Vinyl is back, but for a quite a few collectors of music who prefer to “spin the black circle,” as Pearl Jam sings, it never really went away. Pandemic be damned, sales of vinyl remain strong. In fact, vinyl record sales are on pace to outsell CDs. Music, after all, heals, and there is nothing quite like the warm analog sound that a well-mastered slab of vinyl produces.
Telluride Music’s Warren Gilbreath could probably talk music for as many hours as there are in a day, and given the number of artists that are releasing fresh wax, even in the midst of a pandemic — or maybe because of — there are no shortage of titles he’s digging.
In fact, he’s already picked his top record of 2020, and it’s only just past the halfway point of what has been a challenging year. Fiona Apple’s latest, “Fetch the Bolt Cutters,” has risen to the top of his list.
“It’s got this cool, disjointed feel that’s very powerful, very political,” he said. Comparing Apple’s new record with Tom Waits’ more recent work, he has paired the two in his mind’s eye.
“They should be collaborating,” he said. “He works with these ‘found sounds’ that she does on this record. I was blown away.”
Place that one in the shopping cart.
Gilbreath is also crazy about Goat Rodeo’s latest, “Not Our First Goat Rodeo,” the second effort from the instrumentalist supergroup of Yo-Yo Ma, Stuart Duncan, Edgar Meyer and Chris Thile.
“These guys are all the greatest at their respective instruments,” Gilbreath said. “This is more of what I’d like to see from Thile. This record totally captured my attention. It’s just phenomenal.”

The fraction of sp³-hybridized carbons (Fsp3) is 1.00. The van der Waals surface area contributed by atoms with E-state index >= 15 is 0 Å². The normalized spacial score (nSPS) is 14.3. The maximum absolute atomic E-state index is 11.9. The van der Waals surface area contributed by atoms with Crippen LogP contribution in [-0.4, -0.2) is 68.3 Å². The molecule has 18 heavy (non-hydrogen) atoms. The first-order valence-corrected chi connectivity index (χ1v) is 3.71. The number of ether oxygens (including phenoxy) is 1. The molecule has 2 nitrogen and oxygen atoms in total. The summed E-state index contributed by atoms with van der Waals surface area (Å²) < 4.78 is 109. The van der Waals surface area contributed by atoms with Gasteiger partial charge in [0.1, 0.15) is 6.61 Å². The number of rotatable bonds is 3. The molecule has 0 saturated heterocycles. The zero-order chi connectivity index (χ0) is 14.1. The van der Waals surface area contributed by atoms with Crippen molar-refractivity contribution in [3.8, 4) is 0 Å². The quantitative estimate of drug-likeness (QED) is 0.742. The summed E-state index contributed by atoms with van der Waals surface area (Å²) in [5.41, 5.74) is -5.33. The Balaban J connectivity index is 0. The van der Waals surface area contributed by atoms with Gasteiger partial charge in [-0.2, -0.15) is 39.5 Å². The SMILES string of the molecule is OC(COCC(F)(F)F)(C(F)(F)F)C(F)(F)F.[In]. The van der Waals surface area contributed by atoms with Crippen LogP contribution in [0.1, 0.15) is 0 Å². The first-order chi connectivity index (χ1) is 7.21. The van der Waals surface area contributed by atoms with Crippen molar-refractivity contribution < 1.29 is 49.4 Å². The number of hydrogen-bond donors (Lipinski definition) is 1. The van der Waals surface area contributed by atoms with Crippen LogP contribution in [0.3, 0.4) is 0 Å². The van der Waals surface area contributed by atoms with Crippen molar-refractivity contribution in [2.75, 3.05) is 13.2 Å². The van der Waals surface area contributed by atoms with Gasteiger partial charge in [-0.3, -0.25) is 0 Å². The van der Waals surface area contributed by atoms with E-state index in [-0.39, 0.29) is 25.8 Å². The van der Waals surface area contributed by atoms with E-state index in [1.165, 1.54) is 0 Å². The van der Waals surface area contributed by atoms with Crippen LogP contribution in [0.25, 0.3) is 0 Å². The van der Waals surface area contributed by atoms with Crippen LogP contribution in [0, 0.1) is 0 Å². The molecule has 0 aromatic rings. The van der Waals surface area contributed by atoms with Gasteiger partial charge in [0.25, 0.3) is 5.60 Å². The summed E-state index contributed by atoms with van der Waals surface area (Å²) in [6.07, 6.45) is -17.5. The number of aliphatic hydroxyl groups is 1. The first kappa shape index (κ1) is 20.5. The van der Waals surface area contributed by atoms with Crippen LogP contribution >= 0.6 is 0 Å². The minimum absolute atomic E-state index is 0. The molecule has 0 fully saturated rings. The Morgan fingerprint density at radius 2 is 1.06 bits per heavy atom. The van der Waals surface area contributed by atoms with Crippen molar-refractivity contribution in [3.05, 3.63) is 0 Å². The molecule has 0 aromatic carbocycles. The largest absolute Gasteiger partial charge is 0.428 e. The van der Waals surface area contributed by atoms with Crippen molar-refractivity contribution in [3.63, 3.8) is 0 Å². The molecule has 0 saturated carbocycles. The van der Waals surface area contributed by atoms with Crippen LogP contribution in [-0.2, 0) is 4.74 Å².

Gilbreath and his Telluride Music cohort, Tom Nading, send out occasional emails to a curated list of local vinyl afficianados that feature riffs on new releases, items new to the shop, and beloved reissues, such as The Presidents of the United States of America first album, a staple of hip indie rock collectors in 1995. Gilbreath remembers sitting in class in a hoodie — hood up — so he could clandestinely listen to that album on repeat.
Some performers just can’t stop working and putting out new music. Bob Dylan’s latest, “Rough and Rowdy Ways,” features the song “Murder Most Foul,” a 17-minute masterpiece The Guardian calls a “dark, dense ballad.”
Another 1990s artist that has re-emerged with a vengeance is Alanis Morrisette. "Such Pretty Forks in the Road" features, according to the Associated Press, piano, angst and the voice.
“Postpartum depression, check. Management embezzlement, check. Music industry fatigue, check. Joy of motherhood, check,” writes reviewer Cristina Jaleru. “Morissette's creative companion, the piano, takes us on a journey that's sometimes dramatic, sometimes somber, sometimes playful, sometimes wistful. But it's the electric guitar riffs that add a sheen of nostalgia.”
Who can relate to angst? Check.
Fans of the progressive rock band, Yes, will be pleased to know that one of the English band’s most captivating guitarists, Steve Howe, has released a new solo album, “Love Is.”
According to AP reviewer, Pablo Gorondi, there are echoes of his former band throughout the effort.
“Steve Howe's guitar mastery was a key component of the success of prog-rock masters Yes and you can hear some of his trademark acoustic and electric sounds on ‘Love Is,’ his first solo album since 2011.
"Occasionally overly mellow and held back by his limited vocal range, the album still has enough flashes of Howe's stringed wizardry to attract a crowd.”
Gorondi caps his review, saying, “Howe recently told Rolling Stone magazine that a reunion with Anderson and Rick Wakeman is ‘completely unthinkable,’ but should he think twice, it would be all right.”
Another new record for those keening for the 1980s is Psychedic Fur’s new one, “Made of Rain,” the band’s first studio release in 29 years. Yes, you’re old. The songs stand alongside the hits of its 80s glory days — “Pretty in Pink,” “Love My Way” and “Heartbreak Beat.”
Got an urge to spin something new? Contact Telluride Music at firstname.lastname@example.org, or follow the shop on Instagram #telluridemusicco.